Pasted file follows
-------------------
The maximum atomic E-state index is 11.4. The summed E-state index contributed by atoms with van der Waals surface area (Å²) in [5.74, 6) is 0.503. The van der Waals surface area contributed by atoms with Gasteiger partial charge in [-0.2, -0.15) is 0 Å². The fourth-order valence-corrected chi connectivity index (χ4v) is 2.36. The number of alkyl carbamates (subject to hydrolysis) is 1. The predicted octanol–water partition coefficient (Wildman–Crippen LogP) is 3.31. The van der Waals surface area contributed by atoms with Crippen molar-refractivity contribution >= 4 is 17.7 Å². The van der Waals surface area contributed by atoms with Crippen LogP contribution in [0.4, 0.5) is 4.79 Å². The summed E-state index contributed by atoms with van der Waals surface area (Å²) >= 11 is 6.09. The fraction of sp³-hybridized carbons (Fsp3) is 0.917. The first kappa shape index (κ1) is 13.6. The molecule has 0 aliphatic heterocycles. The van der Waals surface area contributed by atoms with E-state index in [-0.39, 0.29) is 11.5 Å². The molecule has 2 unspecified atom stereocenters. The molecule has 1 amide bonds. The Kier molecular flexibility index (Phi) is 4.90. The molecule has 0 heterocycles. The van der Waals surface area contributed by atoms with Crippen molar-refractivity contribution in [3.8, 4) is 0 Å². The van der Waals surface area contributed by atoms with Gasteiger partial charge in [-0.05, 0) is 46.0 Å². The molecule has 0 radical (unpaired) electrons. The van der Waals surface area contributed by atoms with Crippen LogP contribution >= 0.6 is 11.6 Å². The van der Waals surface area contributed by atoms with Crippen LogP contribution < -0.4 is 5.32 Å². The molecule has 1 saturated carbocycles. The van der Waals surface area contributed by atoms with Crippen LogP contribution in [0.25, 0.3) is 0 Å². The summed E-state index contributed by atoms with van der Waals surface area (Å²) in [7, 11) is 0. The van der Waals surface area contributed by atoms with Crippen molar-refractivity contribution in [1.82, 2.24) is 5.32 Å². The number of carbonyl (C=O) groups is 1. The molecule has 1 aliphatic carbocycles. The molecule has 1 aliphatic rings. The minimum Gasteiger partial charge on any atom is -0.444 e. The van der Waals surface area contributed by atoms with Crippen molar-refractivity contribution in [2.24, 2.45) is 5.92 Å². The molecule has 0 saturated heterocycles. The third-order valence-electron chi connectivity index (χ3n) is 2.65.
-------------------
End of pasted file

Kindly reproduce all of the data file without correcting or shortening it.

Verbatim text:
The maximum atomic E-state index is 11.4. The summed E-state index contributed by atoms with van der Waals surface area (Å²) in [5.74, 6) is 0.503. The van der Waals surface area contributed by atoms with Gasteiger partial charge in [-0.2, -0.15) is 0 Å². The fourth-order valence-corrected chi connectivity index (χ4v) is 2.36. The number of alkyl carbamates (subject to hydrolysis) is 1. The predicted octanol–water partition coefficient (Wildman–Crippen LogP) is 3.31. The van der Waals surface area contributed by atoms with Crippen molar-refractivity contribution >= 4 is 17.7 Å². The van der Waals surface area contributed by atoms with Crippen LogP contribution in [0.4, 0.5) is 4.79 Å². The summed E-state index contributed by atoms with van der Waals surface area (Å²) >= 11 is 6.09. The fraction of sp³-hybridized carbons (Fsp3) is 0.917. The first kappa shape index (κ1) is 13.6. The molecule has 0 aliphatic heterocycles. The van der Waals surface area contributed by atoms with E-state index in [-0.39, 0.29) is 11.5 Å². The molecule has 2 unspecified atom stereocenters. The molecule has 1 amide bonds. The Kier molecular flexibility index (Phi) is 4.90. The molecule has 0 heterocycles. The van der Waals surface area contributed by atoms with Crippen molar-refractivity contribution in [3.8, 4) is 0 Å². The van der Waals surface area contributed by atoms with Gasteiger partial charge in [-0.05, 0) is 46.0 Å². The molecule has 0 radical (unpaired) electrons. The van der Waals surface area contributed by atoms with Crippen LogP contribution >= 0.6 is 11.6 Å². The van der Waals surface area contributed by atoms with Crippen LogP contribution < -0.4 is 5.32 Å². The molecule has 1 saturated carbocycles. The van der Waals surface area contributed by atoms with Crippen LogP contribution in [0.25, 0.3) is 0 Å². The summed E-state index contributed by atoms with van der Waals surface area (Å²) in [7, 11) is 0. The van der Waals surface area contributed by atoms with Crippen molar-refractivity contribution in [1.82, 2.24) is 5.32 Å². The number of carbonyl (C=O) groups is 1. The molecule has 1 aliphatic carbocycles. The molecule has 1 aliphatic rings. The minimum Gasteiger partial charge on any atom is -0.444 e. The van der Waals surface area contributed by atoms with Crippen molar-refractivity contribution in [2.24, 2.45) is 5.92 Å². The molecule has 0 saturated heterocycles. The third-order valence-electron chi connectivity index (χ3n) is 2.65.